So, you’ve got your new laptop and after editing some amazing videos, you realized that you’re already running out of space! Newer “Pro” laptops just don’t seem to have enough storage for video editing projects. And using the same drive to store your data, OS and working files will also probably shorten the lifespan of your laptop. The solution? Purchase an external SSD and use that for your working project. Today we’ll take you step-by-step on how to edit on an external hard-drive!


Editing on an External Hard Drive
  1. The Why’s of An External Hard Drive
  2. How To Edit On FCPX with an External SSD

Our Little History with FCPX and External Drives

I originally wrote this post in 2018, but it seems that there have been some more questions popping up so I thought I’d try to rewrite the article and address them here. So the main question that should be on everyone’s mind is:

Why Edit with Final Cut Pro X on an External Hard Drive


Aside from saving your computer hard drive space since we’re all pretty limited with our new laptops. Here are a few more benefits of editing FCPX on an external hard drive.


  • All hard drives will die
    • Hard drives have a limited number of life cycles. Similar to how shoes have a rubber tread. The more you use it the faster they wear and when you use all those up they’ll eventually break.


  • Video editing software (ie. FCPX, Premier, etc.) require a lot more resources from your hard drive. They are always trying to render, autosave and preview your files so “real-time” editing becomes more intuitive. (More About Scratch Drives: Reddit | Adobe |

Speed and Safety

  • So by using an external drive (aka Scratch Drive) we can ensure that you’re not editing on the same drive that your Operating System (Apple, Microsoft, Linux, etc.) is on. Meaning you should be less likely to encounter errors, and most importantly it can help keep the life span of your computer for longer (b/c fewer cycles).

Why Use a Solid State Drive as a Scratch Drive?

So by viewing these points, then the next question you’ll probably ask is why are we using SSD’s?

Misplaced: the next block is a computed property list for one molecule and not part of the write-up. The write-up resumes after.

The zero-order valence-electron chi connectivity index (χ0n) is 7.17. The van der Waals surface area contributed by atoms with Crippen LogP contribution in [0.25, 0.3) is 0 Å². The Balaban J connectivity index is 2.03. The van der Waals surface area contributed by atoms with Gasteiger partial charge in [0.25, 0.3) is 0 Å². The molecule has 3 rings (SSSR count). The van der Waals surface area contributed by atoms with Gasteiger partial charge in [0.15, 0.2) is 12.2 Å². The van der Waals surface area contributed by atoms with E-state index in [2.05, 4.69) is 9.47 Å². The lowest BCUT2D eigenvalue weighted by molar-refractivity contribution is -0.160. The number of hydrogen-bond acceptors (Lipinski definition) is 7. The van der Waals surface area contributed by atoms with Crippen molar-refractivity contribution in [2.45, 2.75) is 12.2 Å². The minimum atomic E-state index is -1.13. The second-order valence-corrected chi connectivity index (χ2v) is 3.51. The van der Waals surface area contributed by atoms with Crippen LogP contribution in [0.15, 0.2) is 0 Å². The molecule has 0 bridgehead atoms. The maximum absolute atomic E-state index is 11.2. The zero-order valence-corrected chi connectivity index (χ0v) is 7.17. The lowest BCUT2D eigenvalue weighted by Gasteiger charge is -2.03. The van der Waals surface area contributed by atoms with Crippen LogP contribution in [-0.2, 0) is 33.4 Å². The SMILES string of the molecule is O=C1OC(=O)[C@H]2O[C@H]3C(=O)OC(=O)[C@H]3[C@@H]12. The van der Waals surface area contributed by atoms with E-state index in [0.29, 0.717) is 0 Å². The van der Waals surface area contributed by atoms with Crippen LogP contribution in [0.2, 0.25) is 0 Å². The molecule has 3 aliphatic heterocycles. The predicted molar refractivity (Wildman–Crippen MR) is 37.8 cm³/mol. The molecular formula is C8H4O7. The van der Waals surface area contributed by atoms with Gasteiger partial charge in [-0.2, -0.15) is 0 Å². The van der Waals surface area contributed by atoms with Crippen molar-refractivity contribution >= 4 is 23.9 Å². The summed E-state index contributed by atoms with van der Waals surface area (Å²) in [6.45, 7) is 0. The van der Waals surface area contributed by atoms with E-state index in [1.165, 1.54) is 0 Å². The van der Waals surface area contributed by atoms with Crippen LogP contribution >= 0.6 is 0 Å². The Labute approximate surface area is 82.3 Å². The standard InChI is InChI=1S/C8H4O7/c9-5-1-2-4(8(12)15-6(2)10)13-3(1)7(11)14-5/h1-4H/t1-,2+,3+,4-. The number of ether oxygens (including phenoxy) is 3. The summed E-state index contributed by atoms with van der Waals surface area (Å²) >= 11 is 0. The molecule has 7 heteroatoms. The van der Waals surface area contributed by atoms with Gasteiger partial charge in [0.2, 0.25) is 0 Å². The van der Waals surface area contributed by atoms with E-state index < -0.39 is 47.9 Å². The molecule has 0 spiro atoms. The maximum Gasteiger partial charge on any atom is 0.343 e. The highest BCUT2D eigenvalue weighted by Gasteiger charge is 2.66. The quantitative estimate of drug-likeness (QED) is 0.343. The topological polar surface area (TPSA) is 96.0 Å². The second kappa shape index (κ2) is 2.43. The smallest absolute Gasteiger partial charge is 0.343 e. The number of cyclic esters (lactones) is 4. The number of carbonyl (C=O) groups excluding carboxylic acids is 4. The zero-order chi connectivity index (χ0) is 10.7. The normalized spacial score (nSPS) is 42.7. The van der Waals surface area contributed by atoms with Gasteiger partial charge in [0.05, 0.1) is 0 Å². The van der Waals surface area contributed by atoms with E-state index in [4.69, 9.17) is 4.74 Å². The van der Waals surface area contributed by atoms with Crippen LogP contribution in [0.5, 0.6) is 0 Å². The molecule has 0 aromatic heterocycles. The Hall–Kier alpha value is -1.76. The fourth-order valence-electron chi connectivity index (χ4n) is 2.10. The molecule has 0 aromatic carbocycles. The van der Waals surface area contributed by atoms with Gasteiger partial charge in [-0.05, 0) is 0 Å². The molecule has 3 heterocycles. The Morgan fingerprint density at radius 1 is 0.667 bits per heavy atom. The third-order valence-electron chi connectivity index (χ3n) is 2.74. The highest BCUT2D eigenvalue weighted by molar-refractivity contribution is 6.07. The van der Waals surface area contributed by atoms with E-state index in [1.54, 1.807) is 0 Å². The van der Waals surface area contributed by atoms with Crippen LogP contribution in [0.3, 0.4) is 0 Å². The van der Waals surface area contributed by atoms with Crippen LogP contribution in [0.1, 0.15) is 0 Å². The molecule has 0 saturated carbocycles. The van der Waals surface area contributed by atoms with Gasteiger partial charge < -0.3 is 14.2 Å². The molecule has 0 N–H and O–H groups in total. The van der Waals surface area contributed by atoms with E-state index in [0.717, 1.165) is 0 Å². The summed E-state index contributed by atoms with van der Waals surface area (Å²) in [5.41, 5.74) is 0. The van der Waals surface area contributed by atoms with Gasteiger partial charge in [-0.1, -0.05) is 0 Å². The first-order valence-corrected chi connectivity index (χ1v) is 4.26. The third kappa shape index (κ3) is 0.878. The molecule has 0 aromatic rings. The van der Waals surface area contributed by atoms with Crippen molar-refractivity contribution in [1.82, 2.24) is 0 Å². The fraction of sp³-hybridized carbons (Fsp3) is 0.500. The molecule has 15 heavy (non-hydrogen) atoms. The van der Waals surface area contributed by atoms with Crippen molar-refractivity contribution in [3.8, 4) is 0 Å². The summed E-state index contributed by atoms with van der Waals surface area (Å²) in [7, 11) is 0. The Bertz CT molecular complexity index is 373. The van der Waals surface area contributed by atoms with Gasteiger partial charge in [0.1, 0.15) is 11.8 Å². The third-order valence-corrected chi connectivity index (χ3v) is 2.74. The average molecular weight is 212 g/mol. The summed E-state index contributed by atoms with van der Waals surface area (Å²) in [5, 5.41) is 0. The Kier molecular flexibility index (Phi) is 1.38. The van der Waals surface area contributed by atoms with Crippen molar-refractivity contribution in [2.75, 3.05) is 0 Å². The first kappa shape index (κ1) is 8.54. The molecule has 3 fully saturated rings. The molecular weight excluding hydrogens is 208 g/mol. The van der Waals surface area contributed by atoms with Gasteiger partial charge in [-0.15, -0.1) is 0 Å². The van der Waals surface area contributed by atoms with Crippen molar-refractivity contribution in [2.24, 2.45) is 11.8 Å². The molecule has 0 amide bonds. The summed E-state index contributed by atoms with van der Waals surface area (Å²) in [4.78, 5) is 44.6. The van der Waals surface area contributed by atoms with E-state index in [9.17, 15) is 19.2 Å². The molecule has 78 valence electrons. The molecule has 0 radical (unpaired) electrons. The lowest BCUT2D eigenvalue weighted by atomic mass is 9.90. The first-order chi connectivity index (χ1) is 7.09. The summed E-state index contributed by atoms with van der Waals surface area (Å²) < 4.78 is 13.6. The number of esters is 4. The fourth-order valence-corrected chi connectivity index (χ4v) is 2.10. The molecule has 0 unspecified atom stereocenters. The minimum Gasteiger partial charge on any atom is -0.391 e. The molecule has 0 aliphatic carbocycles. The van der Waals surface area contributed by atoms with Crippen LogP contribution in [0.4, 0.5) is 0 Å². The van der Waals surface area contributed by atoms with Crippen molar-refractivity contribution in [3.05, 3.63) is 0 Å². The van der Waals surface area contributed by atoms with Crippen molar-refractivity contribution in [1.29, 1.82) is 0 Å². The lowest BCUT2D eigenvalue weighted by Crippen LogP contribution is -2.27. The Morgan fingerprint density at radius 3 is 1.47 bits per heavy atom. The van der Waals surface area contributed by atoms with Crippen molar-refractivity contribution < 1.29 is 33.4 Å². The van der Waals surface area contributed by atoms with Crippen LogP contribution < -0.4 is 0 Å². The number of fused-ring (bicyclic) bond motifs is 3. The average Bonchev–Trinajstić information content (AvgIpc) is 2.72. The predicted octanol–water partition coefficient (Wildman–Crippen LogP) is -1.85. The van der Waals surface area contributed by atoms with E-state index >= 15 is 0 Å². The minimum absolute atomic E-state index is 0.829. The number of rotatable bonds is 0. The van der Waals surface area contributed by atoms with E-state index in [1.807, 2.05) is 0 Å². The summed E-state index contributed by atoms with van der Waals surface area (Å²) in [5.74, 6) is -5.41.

If you are still new to computers, the benefit of SSDs versus regular hard drive is just pure speed. The reason why most of our computers don’t usually have them (thinking of old AF PC’s) is cause they are pretty costly. But thankfully as we progress in technology they’re becoming more and more accessible which is why I recommend the Samsung T7 Solid State Drive.


Creating a Worflow

I personally like to use my SSD as an “Active Project Only” Drive.

SSD = Active Projects Only

I’m always sceptical of drives in general as I believe they’ll all fail eventually. So if I can help lengthen the life of my drives by using them in a more efficient way than that’s what I’ll choose to do (They get expensive when you buy so many).

Finished Project = Move Off SSD

On top of the fragility of hard drive life spans, external drives can also get bumped, damaged, lost etc. So I only use my SSD for active projects and when I finish them I toss them onto a regular hard drive (it’s cheaper).

Backup Everything Important

I also recently bought a Synology NAS that I’m incorporating into my workflow so that my backups are backed up (keeping everything safe… hopefully).

It’s not likely I ever re-open projects unless it’s sentimental or client work so usually I’ll delete most of them. But I know some people like to save everything so the above is my recommended workflow.

How To Setup Your SSD To Edit with Final Cut Pro

Honestly, to keep things simple. If you have an existing FCPX project. All you need to do is just:

Copy the .fcpx library from your computer

Paste it onto the SSD

Then click it to open.

It’s just that simple. My previous post was just more detailed steps if you want to “optimize” the speed (setup cache, media, and backups) which I’ve covered here (Apple also explains it to here).

More Resourceful Links

The Number One Place For Video Editing Specs


Links for Everything Else

Smaller tidbits of information


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